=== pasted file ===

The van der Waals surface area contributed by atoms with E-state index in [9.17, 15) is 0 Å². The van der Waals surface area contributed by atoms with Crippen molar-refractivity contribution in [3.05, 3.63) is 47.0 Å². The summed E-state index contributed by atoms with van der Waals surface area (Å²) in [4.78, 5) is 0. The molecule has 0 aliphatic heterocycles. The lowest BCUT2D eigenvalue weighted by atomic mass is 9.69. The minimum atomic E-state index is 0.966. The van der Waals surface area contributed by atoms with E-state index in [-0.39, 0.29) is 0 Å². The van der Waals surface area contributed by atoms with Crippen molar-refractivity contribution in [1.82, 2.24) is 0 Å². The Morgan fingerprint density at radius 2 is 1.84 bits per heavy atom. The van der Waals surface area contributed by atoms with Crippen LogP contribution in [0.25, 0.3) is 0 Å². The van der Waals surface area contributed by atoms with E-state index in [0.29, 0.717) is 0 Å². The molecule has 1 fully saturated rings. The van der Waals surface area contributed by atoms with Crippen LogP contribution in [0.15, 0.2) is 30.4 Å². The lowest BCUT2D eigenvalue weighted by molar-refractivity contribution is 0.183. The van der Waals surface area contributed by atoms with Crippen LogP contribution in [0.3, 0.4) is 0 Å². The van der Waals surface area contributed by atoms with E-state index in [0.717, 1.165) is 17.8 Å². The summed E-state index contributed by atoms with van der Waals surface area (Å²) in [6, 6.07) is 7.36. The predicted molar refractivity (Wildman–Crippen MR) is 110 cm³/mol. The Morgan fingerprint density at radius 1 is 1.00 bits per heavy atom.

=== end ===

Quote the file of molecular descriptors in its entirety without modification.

The van der Waals surface area contributed by atoms with E-state index in [9.17, 15) is 0 Å². The van der Waals surface area contributed by atoms with Crippen molar-refractivity contribution in [3.05, 3.63) is 47.0 Å². The summed E-state index contributed by atoms with van der Waals surface area (Å²) in [4.78, 5) is 0. The molecule has 0 aliphatic heterocycles. The lowest BCUT2D eigenvalue weighted by atomic mass is 9.69. The minimum atomic E-state index is 0.966. The van der Waals surface area contributed by atoms with E-state index in [-0.39, 0.29) is 0 Å². The van der Waals surface area contributed by atoms with Crippen molar-refractivity contribution in [1.82, 2.24) is 0 Å². The Morgan fingerprint density at radius 2 is 1.84 bits per heavy atom. The van der Waals surface area contributed by atoms with Crippen LogP contribution in [0.25, 0.3) is 0 Å². The van der Waals surface area contributed by atoms with E-state index in [0.29, 0.717) is 0 Å². The molecule has 1 fully saturated rings. The van der Waals surface area contributed by atoms with Crippen LogP contribution in [0.15, 0.2) is 30.4 Å². The lowest BCUT2D eigenvalue weighted by molar-refractivity contribution is 0.183. The van der Waals surface area contributed by atoms with Crippen LogP contribution in [0.3, 0.4) is 0 Å². The van der Waals surface area contributed by atoms with E-state index in [0.717, 1.165) is 17.8 Å². The summed E-state index contributed by atoms with van der Waals surface area (Å²) in [6, 6.07) is 7.36. The predicted molar refractivity (Wildman–Crippen MR) is 110 cm³/mol. The Morgan fingerprint density at radius 1 is 1.00 bits per heavy atom.